FIGS. 8 and 9 illustrate an alternate embodiment of a three-dimensional structure 500 in which the first pattern at the first surface 500A is different than the second pattern at the second surface 500B. In particular, the first pattern at the first surface 500A is the inverse of the second pattern at the second surface 500B. In this regard, the positive space 504A at the first surface 500A may be substantially equal in size and/or shape to the negative space 502B of the second surface 500B. Further, the negative space 502A of the first surface 500A may be substantially equal in size and/or shape to the positive space 504B of the second surface 502A. In this embodiment, the patterns are positioned such that apertures 506 are defined through three-dimensional structure 500 by the negative spaces 502A, 502B of the first and second patterns.

Additionally, a projected area of the negative space 502A defined by the first pattern is less than a projected area of the negative space 502B defined by the second pattern. Conversely, a projected area of the positive space 504B defined by the first pattern is greater than a projected area of the positive space 504B defined by the second pattern. However, in other embodiments the projected areas of the first surface and the second surface may be equal, or the second surface may include a negative space that defines a projected area that is less than that of the first surface and the second surface may include a positive space that defines a projected area that is greater than that of the first surface.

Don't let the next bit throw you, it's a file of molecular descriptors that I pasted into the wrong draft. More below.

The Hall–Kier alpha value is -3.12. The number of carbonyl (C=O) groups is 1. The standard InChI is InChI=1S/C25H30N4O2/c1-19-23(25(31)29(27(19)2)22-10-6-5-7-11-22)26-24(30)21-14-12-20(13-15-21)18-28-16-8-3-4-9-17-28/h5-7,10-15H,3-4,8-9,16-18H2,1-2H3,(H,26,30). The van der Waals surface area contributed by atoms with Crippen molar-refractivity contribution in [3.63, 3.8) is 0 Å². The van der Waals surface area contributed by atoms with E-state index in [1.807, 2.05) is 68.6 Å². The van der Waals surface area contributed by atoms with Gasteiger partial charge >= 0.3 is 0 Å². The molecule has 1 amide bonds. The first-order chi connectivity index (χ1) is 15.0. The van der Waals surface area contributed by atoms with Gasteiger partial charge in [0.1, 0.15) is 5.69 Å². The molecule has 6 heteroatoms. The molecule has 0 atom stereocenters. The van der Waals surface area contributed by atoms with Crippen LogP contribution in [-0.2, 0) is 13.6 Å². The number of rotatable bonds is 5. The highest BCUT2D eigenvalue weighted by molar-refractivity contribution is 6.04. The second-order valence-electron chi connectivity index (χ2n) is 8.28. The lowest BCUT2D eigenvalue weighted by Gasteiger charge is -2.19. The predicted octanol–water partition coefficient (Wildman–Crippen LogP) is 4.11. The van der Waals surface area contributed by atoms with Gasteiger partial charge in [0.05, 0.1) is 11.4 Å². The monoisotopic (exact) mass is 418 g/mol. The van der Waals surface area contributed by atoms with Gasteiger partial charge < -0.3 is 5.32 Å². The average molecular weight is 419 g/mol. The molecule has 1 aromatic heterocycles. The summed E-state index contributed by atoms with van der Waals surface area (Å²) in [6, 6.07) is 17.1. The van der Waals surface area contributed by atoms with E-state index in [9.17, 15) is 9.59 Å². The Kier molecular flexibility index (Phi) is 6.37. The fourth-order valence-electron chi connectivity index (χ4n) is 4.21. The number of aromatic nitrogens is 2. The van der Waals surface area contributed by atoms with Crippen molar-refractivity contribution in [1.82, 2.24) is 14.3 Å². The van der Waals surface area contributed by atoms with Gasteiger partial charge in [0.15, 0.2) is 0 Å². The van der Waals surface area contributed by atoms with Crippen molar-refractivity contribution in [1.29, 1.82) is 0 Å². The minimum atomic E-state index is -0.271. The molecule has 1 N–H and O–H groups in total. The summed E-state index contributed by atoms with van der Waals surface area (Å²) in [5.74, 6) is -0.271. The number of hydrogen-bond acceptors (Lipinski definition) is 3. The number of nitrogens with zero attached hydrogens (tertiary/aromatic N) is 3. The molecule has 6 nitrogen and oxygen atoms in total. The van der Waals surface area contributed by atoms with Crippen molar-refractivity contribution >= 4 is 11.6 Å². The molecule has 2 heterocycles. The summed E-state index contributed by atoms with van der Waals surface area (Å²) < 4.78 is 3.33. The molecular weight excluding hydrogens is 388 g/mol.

FIGS. 10 and 11 illustrate an additional embodiment of a three-dimensional structure 600. As illustrated, the first surface 600A differs from the second surface 600B in that part of the first surface defines a convex configuration, whereas part of the second surface defines a convex configuration. The three-dimensional structure 600 includes the same pattern applied to both the first surface 600A and the second surface 600B. In this regard, the three-dimensional structure 600 of FIGS. 10 and 11 demonstrates that the same pattern may be applied to the first and second surfaces even when the first and second surfaces define differing surface configurations (e.g., planar versus non-planar, convex versus concave, etc.).

The first pattern and the second pattern are offset such that the positive spaces 604A at the first surface 600A align with the negative spaces 602B at the second surface 600B and the negative spaces 602A at the first surface align with the positive spaces 604B at the second surface. This configuration defines apertures 606 therethrough. Further, the pattern employed to form the three-dimensional structure 600 of FIGS. 10 and 11 is substantially the inverse of the pattern employed to form the three-dimensional structure 200 of FIGS. 3 and 4.

Note that since the same pattern is employed at both the first surface 600A and the second surface 600B, the projected area of the negative space 602A defined by the first pattern is substantially equal to a projected area of the negative space 602B defined by the second pattern. Further, a projected area of the positive space 604B defined by the first pattern is substantially equal to a projected area of the positive space 604B defined by the second pattern (e.g., perpendicular to the second surface 600B). There may be slight variations in the projected areas defined by the first surface 600A and the second surface 600B due to the offset between the first pattern and the second pattern cutting off the patterns at the edges thereof at differing points.